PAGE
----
Many of us here either work in STEM fields or are science fans. Asking questions, interrogating our assumptions, and not taking superficial answers as final should be easier for us than it is for people who haven’t been trained to investigate.
Just remember, though, that white supremacy is a helluva drug. It’ll make us want to stop at the surface, where things are comfortable. Push past that and keep asking!
Layla finishes Part I with some self care tips. One of the most important tips is to reach out to others doing this work for mutual support. I encourage you to use the comments here if you want to connect with me and others (click here to report any issues). We can also start a Facebook group if you’d like.
Another important reminder:
Feeling the feelings—which are an appropriate human response to racism and oppression—is an important part of the process.
No matter how bad it feels to wake up to the pain, shame, and guilt of your racism, those feelings will never come anywhere close to the pain BIPOC experience as a result of your racism. So instead of getting stuck or overwhelmed, channel those feelings into action and change. Talking to a friend, family member, support group, therapist, or coach will be helpful in supporting you to process what is coming up for you so you can keep moving forward. [Emphasis added]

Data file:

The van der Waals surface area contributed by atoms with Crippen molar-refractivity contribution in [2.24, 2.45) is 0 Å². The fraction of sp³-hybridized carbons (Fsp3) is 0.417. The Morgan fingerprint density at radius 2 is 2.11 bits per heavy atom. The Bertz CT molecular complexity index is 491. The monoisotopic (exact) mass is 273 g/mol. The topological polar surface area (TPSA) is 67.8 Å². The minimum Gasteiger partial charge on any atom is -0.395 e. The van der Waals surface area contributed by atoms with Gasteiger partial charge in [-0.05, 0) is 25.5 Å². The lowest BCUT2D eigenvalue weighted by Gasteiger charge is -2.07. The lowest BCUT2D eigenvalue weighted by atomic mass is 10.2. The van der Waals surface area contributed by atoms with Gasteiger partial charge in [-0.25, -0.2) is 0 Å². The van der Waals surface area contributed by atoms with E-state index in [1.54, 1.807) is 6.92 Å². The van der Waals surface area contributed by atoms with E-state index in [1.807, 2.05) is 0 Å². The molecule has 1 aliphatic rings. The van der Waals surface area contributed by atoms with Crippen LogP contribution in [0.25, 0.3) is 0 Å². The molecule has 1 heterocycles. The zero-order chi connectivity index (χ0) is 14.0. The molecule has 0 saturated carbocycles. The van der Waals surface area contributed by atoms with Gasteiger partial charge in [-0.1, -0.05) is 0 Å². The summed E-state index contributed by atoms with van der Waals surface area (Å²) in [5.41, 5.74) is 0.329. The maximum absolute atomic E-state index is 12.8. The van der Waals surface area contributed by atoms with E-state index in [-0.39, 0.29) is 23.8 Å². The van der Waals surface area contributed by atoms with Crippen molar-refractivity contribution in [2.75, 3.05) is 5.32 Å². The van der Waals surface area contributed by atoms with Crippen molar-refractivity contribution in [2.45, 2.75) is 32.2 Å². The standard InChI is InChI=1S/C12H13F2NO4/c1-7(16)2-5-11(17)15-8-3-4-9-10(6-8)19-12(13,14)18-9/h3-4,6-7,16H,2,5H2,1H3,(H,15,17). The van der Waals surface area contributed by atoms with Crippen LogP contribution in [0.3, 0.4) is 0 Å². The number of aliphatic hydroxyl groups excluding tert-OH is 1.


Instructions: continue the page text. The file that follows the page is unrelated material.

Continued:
Just, in talking out your feelings, please don’t dump those on your BIPOC friends, okay? They’ve got enough to handle as targets of white supremacy.
To close Part I, let’s reiterate one of the most important points:
You will have to learn to wean yourself off the addiction to instant gratification and instead develop a consciousness for doing what is right even if nobody ever thanks you for it.
None of us should get cookies for doing the right thing. We need to be very, very careful that we aren’t running to BIPOC and demanding praise and treat every time we do something decent. We’re not dogs. Most of us aren’t children. We shouldn’t need gold star stickers to do what we ought.
The groundwork is laid. Next, we’ll begin the work. Get your tools together, and I’ll see you there!